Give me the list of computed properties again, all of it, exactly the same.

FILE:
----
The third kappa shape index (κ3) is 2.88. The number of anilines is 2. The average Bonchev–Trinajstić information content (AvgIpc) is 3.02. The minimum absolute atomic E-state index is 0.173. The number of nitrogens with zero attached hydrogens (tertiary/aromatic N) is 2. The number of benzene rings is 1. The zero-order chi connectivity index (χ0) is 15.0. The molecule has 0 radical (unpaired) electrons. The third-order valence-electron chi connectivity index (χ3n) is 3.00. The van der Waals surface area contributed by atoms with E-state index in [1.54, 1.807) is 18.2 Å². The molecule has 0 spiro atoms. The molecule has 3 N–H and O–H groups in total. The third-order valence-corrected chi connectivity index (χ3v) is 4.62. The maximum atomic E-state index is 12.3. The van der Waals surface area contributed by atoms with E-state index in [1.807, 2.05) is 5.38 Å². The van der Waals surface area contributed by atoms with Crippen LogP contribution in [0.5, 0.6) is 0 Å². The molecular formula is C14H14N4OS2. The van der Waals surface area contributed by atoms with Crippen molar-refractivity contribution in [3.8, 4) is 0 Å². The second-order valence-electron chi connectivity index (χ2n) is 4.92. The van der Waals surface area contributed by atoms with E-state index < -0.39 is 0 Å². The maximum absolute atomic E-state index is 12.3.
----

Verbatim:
The third kappa shape index (κ3) is 2.88. The number of anilines is 2. The average Bonchev–Trinajstić information content (AvgIpc) is 3.02. The minimum absolute atomic E-state index is 0.173. The number of nitrogens with zero attached hydrogens (tertiary/aromatic N) is 2. The number of benzene rings is 1. The zero-order chi connectivity index (χ0) is 15.0. The molecule has 0 radical (unpaired) electrons. The third-order valence-electron chi connectivity index (χ3n) is 3.00. The van der Waals surface area contributed by atoms with E-state index in [1.54, 1.807) is 18.2 Å². The molecule has 0 spiro atoms. The molecule has 3 N–H and O–H groups in total. The third-order valence-corrected chi connectivity index (χ3v) is 4.62. The maximum atomic E-state index is 12.3. The van der Waals surface area contributed by atoms with E-state index in [1.807, 2.05) is 5.38 Å². The van der Waals surface area contributed by atoms with Crippen LogP contribution in [0.5, 0.6) is 0 Å². The molecular formula is C14H14N4OS2. The van der Waals surface area contributed by atoms with Crippen molar-refractivity contribution in [3.8, 4) is 0 Å². The second-order valence-electron chi connectivity index (χ2n) is 4.92. The van der Waals surface area contributed by atoms with E-state index < -0.39 is 0 Å². The maximum absolute atomic E-state index is 12.3.